Why It’s Time To Stop Treating OTT And TV As Different Channels

by Allen Klosowski

My parents have seen a lot of technology come and go during their lifetimes. When they were young, television was in its infancy, limited to black-and-white images on a small, dimly lit screen. Today, they have not one, but two high-definition televisions side by side in their living room: One is a traditional cable television set and the other is a Roku TV.

My parents don’t care that one TV receives programming through a cable box while the other streams video through the Roku app and other smart-TV apps. They like to be in the same room together, and this setup avoids the need for compromise; my dad watches sports silently with closed captioning and my mom keeps up on her favorite shows at the same time.

If you switched on the same show on both TVs, you wouldn’t be able to discern which was which because the image quality and viewing experience are identical.

While this story is unique to my family, it’s representative of the larger reality that the lines between television and over-the-top (OTT) video are becoming blurred. Consumers don’t dwell on how some televisions have internet capabilities and others do not. The only relevant factor is whether they can access their desired content at a satisfactory level of quality. Once that need is met, OTT, traditional TV and everything in between become insignificant distinctions in the minds of most consumers. All in all, it’s just “TV.”

OTT origins

Was OTT video streaming spurred by the first smart TVs in the late ’90s and early 2000s? Or maybe Netflix’s rollout of streaming video in 2007? Whatever beginning point you choose, one pattern holds true: Early users of OTT sought a different experience than traditional television. Audiences wanted greater control over the specific content they consumed, and they wanted to watch it on their own time.

A decade later, however, the definition of OTT video has significantly evolved and broadened to include features and capabilities that weren’t in the picture early on. Consumers who leverage over-the-top video have undergone a parallel transformation, and the user base today looks very different than it did years ago. These factors are evidence of ongoing progress that should continue to shape the way video is packaged, supplied and monetized for years to come.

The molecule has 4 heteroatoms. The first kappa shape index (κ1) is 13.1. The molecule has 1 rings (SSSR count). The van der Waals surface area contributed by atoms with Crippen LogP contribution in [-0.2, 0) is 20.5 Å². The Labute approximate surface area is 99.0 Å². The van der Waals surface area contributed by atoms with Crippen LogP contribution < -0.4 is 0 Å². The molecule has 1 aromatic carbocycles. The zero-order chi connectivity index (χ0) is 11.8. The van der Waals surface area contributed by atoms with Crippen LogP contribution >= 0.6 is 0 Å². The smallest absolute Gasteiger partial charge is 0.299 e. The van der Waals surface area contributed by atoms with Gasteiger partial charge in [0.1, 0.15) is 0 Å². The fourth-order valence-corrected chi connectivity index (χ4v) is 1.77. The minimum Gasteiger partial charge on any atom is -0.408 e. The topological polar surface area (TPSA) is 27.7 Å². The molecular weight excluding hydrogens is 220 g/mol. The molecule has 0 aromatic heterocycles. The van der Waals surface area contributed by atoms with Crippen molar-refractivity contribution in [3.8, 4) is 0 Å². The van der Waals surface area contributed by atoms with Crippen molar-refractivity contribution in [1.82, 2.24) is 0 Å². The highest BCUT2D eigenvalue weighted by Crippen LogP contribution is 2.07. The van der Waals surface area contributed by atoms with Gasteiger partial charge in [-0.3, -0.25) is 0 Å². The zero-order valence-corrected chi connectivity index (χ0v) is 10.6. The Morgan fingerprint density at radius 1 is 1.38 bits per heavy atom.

In the early days, over-the-top video and video-on-demand (VOD) were often one and the same, so it was acceptable to use terms like OTT and VOD synonymously. On the other hand, OTT and linear TV described entirely different experiences. OTT represented a limited selection of video streamed to televisions or computers over the internet, unbound by dayparts or bundles.

Television viewing was subject to network scheduling, but a wide variety of content was available, including live events such as sports and newscasts. Moreover, the experience available in OTT fell short of the premium standard that had been set by traditional television – navigation was clunky, user interfaces were not well-suited to the available devices and buffering was a constant annoyance.

Due to these discrepancies, early OTT was mostly seen as a supplement to regularly scheduled programming. While it was clearly a disruptive innovation that quickly established staying power, it wasn’t regarded as an acceptable alternative to TV.

Today’s OTT

Over the last several years, however, OTT has advanced to the point that it rivals traditional television. Live, broadcast-quality video can be streamed over the internet and viewed in an uncluttered, lean-back environment where viewers are in complete control of what they watch and when.

Many media owners have also upskilled in video streaming, bringing a greater variety of content into the space. Leading broadcasters have developed TV Everywhere applications to make their original content available in OTT environments, and pioneers like DirectTV Now, fuboTV, Hulu and SlingTV have even brought live and linear programming into the mix. Viewers can now enjoy a comparable experience regardless of whether they’re accessing content over-the-top or through traditional channels.